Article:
Ted Harris, thank you for making sure the IRS doesn’t go after us. 🙂 You work hard as our Treasurer, and you get little thanks and no compensation.
To those of you who suffer from serious health trauma, thank you for showing me what it means to share in the sufferings of Jesus. It is hard what you go through, but you point me and others to Jesus through your faithfulness.
To those of you with financial stress who still give tithes and offerings to Hill City, thank you. Many others would just spend the money they don’t have on things they don’t need, but you give the little money you do have on God’s kingdom. You show me the generosity of Jesus through your faithfulness.
Andy and Ellie Stager, I tear up as I type this sentence. You are the reason I am now the pastor of this church. Thank you for shepherding and growing this flock the previous three years. Andy, I could have not asked for a better mentor, pastor, teacher, and friend. Ellie, thank you for being a best friend to Ashlee.
Dave and Heidi Baniszewski, thank you for giving me the categories to understand the Bible’s view on poverty and what it means to help the least of these.
(Stagers and Baniszewkis, please move back to Rock Hill. Thank you.)
Olsons, thank you for eggs. More importantly, thank you for your unique commitment to Hill City. It doesn’t go unnoticed.
Terence and Denise, your commitment to discipling our children deserves many thanks. My firstborn son is learning about the Trinity because of you two. Thank you.
Those of you who have been in strife, disagreement, conflict, or hostility with Hill City Church, me, our leadership, or individuals within the church but who chose faithfulness to Scripture in by “living peaceably with all” (Romans 12:18), thank you. Because of you, I’ve been reminded and our church has been reminded that the gospel message is one of reconciliation (2 Corinthians 5:18-20). You are peacemakers, and you are blessed (Matthew 5:9). You have shown us the Prince of Peace (Isaiah 9:6). Reconciliation and peacemaking is simple but hard. It is scriptural yet painful. Thank you for being gospelicious in the best send of the term.
To those of you who have left the church because of unresolved tension or conflict, thank you. I thank you for the time you did spend in our community as part of our extended spiritual family. I am sorry things did not work out, and I would love to get together again to let the gospel do its work between us. It might be hard, but it is what Jesus wants. However, I thank you for the time you did invest with us and in our mission for our city. I hope one day to gather around the table with you again.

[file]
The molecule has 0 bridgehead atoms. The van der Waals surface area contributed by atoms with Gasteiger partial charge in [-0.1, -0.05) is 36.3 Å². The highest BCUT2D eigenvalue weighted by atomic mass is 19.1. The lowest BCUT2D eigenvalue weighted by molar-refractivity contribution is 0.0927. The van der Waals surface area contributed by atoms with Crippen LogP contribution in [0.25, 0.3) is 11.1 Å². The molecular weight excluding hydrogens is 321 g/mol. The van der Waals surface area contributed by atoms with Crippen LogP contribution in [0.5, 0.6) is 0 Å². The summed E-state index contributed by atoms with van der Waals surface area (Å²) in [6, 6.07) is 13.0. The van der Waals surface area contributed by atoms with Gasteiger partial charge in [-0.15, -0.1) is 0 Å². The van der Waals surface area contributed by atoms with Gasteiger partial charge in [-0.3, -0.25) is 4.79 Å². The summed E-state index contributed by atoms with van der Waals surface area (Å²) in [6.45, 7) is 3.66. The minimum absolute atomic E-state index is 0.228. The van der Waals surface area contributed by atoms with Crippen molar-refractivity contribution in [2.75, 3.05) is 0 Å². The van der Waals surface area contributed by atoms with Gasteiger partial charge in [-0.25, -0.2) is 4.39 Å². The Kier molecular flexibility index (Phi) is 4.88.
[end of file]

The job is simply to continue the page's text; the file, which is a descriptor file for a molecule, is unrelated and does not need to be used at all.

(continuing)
Musicians, you guys are awesome. People have come back to our church again because of your gifts. Thank you.
Our Help Team has aided several households in serious crisis situations. Thank you! We are going to have some amazing deacons some day.
Community Group leaders and disciple-makers…keep plugging away. I thank you and appreciate you for planting seeds, building community, and helping foster a gospel imagination in others. It’s hard, but it’s worth it.
Doug and Cindy Stelzig, thank you for donating your time and ministry gifts to our church plant. I hope others may imitate you two in your servanthood.
Silas, when you are old enough some day to read this, I am grateful you were the first covenant child I baptized. Your parents love Jesus, and I pray you will love Jesus too.
Reggie, thank you for being the first adult for me to baptize. My love for you has grown over the past year. Thank you for letting someone so different from you be your pastor and friend.
Friday Arts Project, thank you for letting Hill City Church latch on to your success. We try to claim ‘credit’ for all the cool things you do. But it is all you. Keep it up, and we’ll just continue to enjoy the ride.
Stephen, thank you for helping start Friday Arts Project while a college student. And thank you for being instrumental in planting Hill City Church.
Kirk and Sarah, thank you for letting our church support your mission work. I get excited every time I talk to people about what you two are doing. (And thank you for the whiskey.)
Ralphie, Simon, and Grace. I love you. I pray you all might know, follow, and treasure the Jesus I get to serve and proclaim for a living.
Ashlee, thank you for not moving to another country when I wrote you that awkward letter seven years ago asking you to be my girlfriend. And thank you for partnering with me in life, marriage, parenting, ministry, and Netflixing. Oh, and thank you for finding me physically attractive. I am still trying to figure that one out.
I know there is much more to be thankful for. I wish to could type out a tangible thank you to every individual in Hill City Church, but some folks are bashful and certain details should remain private.
Let’s continue to be an extended spiritual family on mission together for the truth, goodness, and beauty of Jesus for the flourishing of Rock Hill. It’s only been two days in being gone on vacation, but I miss you all. Thank you for being a group worthy to be missed.